Proposed questions on friendships cover the number of perceived close female and male friends (HBSC),4 students’ satisfaction with the number of friends they have, the degree to which students felt they had fun with their friends over the past week (KIDSCREEN-10), the perceived ease with which students talk to their best friend about things that bother them (HBSC), and students’ experienced affect while spending time outside the home with their friends (newly developed for PISA following the event reconstruction approach). Capturing information beyond the mere number of friends is important as the quality of relationships is a stronger predictor of well-being than their quantity (The Children’s Society, 2015[12]).

Proposed questions on the subjective quality of relationships with parents, guardians or other family members include the degree to which students felt they were treated fairly by their parents over the past week (KIDSCREEN-10); the degree to which students think their friends are accepted by their parents (HBSC); the perceived ease of talking to their parents, stepparents or elder siblings about things that bother them (HBSC); students’ perceptions of their parents’ or guardians’ general behaviour and attitude towards them (HBSC); and students’ experienced affect while having dinner at home with their parents (newly developed for PISA following the event reconstruction approach).

Material Living Conditions

A student’s material living conditions, as measured by his or her family's socio-economic status (SES Expert Panel, 2012[194]), constitute an important determinant of overall well-being with small but robust positive associations between household income and adolescent subjective well-being (Rees, Pople and Goswami, 2011[195]). Children from highly affluent families also tend to report better health (Torsheim et al., 2004[196]; Richter et al., 2009[197]), and students’ basic needs and desires are more likely to be met when they live in rich nations (Tay and Diener, 2011[198]; Diener et al., 2010[199]). Moreover, the literature indicates that poverty, and particularly perceived poverty, is a crucial limiting factor for students’ well-being (Goswami, 2014[200]). Research indicates that child-reported material deprivation explained a larger proportion of the variation in children’s subjective well-being than overall family socio-economic status did and that children “tend to talk about money and possessions in relative terms – e.g., having ‘enough’ or ‘the same amount’ as rather than ‘more’ than – others so that they fit in and are not excluded from things that others can do” (The Children’s Society, 2015[12]). These findings point to the importance of subjective socio-economic status (Diemer et al., 2012[201]; Quon and McGrath, 2014[202]), which has not received as much attention as its objective counterpart.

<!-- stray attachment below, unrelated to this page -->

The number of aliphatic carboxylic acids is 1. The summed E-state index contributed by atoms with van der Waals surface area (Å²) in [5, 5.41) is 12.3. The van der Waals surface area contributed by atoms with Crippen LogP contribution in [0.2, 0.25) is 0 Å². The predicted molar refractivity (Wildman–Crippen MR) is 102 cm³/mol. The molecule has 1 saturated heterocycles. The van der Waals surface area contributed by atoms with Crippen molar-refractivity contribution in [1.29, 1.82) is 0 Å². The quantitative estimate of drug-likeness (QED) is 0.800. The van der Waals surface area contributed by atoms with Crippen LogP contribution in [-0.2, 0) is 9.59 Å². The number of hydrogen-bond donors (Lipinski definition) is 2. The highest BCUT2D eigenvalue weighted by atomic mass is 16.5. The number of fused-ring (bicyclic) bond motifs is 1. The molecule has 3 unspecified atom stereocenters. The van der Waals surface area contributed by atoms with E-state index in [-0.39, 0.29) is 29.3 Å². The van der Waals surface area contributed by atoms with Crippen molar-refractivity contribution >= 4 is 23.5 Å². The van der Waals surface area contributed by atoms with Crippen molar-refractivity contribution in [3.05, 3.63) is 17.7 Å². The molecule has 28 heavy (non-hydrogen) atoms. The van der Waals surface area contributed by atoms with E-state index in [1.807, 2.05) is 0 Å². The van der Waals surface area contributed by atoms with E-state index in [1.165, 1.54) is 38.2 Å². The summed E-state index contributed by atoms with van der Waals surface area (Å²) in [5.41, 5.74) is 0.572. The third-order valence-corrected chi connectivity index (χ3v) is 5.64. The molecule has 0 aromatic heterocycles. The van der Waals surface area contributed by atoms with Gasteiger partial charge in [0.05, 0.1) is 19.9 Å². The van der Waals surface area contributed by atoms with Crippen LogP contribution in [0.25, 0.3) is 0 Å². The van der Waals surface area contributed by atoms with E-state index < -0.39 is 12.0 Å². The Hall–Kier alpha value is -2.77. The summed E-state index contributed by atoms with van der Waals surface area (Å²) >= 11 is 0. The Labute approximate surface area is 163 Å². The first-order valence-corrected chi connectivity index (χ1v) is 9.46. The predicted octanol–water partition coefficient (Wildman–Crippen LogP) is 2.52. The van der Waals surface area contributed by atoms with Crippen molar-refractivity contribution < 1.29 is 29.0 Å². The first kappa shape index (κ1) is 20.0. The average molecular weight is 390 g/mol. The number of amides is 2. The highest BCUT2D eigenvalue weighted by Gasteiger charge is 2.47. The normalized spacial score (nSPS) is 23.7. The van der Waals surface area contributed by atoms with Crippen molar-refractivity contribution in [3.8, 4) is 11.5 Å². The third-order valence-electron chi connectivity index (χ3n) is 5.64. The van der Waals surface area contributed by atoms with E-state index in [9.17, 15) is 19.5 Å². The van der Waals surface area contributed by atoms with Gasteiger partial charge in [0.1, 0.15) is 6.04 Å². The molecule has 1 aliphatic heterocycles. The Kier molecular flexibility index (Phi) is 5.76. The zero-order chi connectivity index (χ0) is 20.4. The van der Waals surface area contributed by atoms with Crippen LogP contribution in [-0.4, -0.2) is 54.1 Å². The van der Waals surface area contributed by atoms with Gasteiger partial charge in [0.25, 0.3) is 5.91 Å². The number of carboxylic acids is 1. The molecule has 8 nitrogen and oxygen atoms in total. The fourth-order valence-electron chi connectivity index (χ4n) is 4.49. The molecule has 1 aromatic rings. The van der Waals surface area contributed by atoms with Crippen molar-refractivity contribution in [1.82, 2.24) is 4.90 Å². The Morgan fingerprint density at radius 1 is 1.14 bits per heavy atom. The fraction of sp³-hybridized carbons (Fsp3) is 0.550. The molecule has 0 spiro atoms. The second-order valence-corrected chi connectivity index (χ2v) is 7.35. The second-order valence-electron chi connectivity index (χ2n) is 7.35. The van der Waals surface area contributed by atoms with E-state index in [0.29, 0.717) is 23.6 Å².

Objective Indicators

PISA measures students’ objective material living conditions through a composite index of economic, cultural and social status (ESCS) derived from questions about general wealth (based on several proxy variables including home possessions), parental education and parental occupation. Although no changes to the ESCS are currently envisaged, a number of additional indicators, currently used in other surveys, could add substantial value to the current ESCS indicator and could be included in the future. These include whether students receive pocket money (used in the HBSC), whether they have been on a vacation with their family (used in the HBSC and Children’s Worlds), and whether they have had to go to bed hungry (used in the HBSC). The broader concept of unmet needs could further inform the measurement of poverty and deprivation as risk factors for student well-being (Diemer et al., 2012[201]).

Subjective Indicators

An indicator of subjective material living conditions would capture students' subjective perceptions of their economic standing. It would focus on perceptions of the adequacy of one’s standard of living (Conger, Conger and Martin, 2010[203]; Mistry and Lowe, 2006[204]) as well as the psychological experiences of material deprivation and hardship (Iceland, 2003[205]; Mayer and Jencks, 1989[206]; Gershoff et al., 2007[207]). Research on poverty and aspirations (Dalton, Ghosal and Mani, 2015[208]; Ray, 2006[209]) suggests that poverty and the inability to aspire to change one’s life for the better may lead to the underutilisation of available resources, and that subjective perceptions of poverty might play an equally important or maybe an even larger role in this than actual poverty (The Children’s Society, 2015[12]). Moreover, the perception of financial constraints is strongly associated with adolescent health outcomes (Quon and McGrath, 2014[202]).

These findings underline the importance of paying attention to the subjective “experience” of poverty in addition to objective measures of socioeconomic status. Questions on how well off students believe their family to be and whether they worry about their family’s financial situation could also be informative; the latter is already implemented in Children’s Worlds.

Leisure Time

An individual’s well-being depends on his or her ability to pursue activities that he or she enjoys and to spend time with his or her family and friends (Rees, Goswami and Bradshaw, 2010[210]; Abdallah et al., 2014[108]). This takes place during leisure time, which can be defined for students as the time awake not spent in school, on schoolwork, on the commute to school,5 or on other obligations. Indicators of leisure time use and emotions experienced during this time are therefore important elements of overall well-being.